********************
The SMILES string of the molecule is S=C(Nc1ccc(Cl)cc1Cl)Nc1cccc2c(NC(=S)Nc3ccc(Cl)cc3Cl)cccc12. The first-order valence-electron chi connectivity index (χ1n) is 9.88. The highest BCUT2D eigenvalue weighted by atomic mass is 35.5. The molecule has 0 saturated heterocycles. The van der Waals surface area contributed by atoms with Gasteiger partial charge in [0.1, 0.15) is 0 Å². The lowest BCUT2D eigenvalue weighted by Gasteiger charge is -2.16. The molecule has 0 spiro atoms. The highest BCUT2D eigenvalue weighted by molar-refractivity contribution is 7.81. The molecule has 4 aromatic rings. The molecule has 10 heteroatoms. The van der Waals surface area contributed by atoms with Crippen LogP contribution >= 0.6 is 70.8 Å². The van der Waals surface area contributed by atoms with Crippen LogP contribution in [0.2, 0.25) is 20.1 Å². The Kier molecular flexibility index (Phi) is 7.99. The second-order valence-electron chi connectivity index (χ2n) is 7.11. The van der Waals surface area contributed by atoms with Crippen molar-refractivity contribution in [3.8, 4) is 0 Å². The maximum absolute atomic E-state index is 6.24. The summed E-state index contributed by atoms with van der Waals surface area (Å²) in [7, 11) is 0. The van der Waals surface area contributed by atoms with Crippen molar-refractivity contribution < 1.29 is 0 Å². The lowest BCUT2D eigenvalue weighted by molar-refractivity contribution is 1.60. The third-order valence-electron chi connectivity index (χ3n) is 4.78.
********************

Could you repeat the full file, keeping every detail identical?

The SMILES string of the molecule is S=C(Nc1ccc(Cl)cc1Cl)Nc1cccc2c(NC(=S)Nc3ccc(Cl)cc3Cl)cccc12. The first-order valence-electron chi connectivity index (χ1n) is 9.88. The highest BCUT2D eigenvalue weighted by atomic mass is 35.5. The molecule has 0 saturated heterocycles. The van der Waals surface area contributed by atoms with Gasteiger partial charge in [0.1, 0.15) is 0 Å². The lowest BCUT2D eigenvalue weighted by Gasteiger charge is -2.16. The molecule has 0 spiro atoms. The highest BCUT2D eigenvalue weighted by molar-refractivity contribution is 7.81. The molecule has 4 aromatic rings. The molecule has 10 heteroatoms. The van der Waals surface area contributed by atoms with Crippen LogP contribution >= 0.6 is 70.8 Å². The van der Waals surface area contributed by atoms with Crippen LogP contribution in [0.2, 0.25) is 20.1 Å². The Kier molecular flexibility index (Phi) is 7.99. The second-order valence-electron chi connectivity index (χ2n) is 7.11. The van der Waals surface area contributed by atoms with Crippen molar-refractivity contribution in [3.8, 4) is 0 Å². The maximum absolute atomic E-state index is 6.24. The summed E-state index contributed by atoms with van der Waals surface area (Å²) in [7, 11) is 0. The van der Waals surface area contributed by atoms with Crippen molar-refractivity contribution < 1.29 is 0 Å². The lowest BCUT2D eigenvalue weighted by molar-refractivity contribution is 1.60. The third-order valence-electron chi connectivity index (χ3n) is 4.78.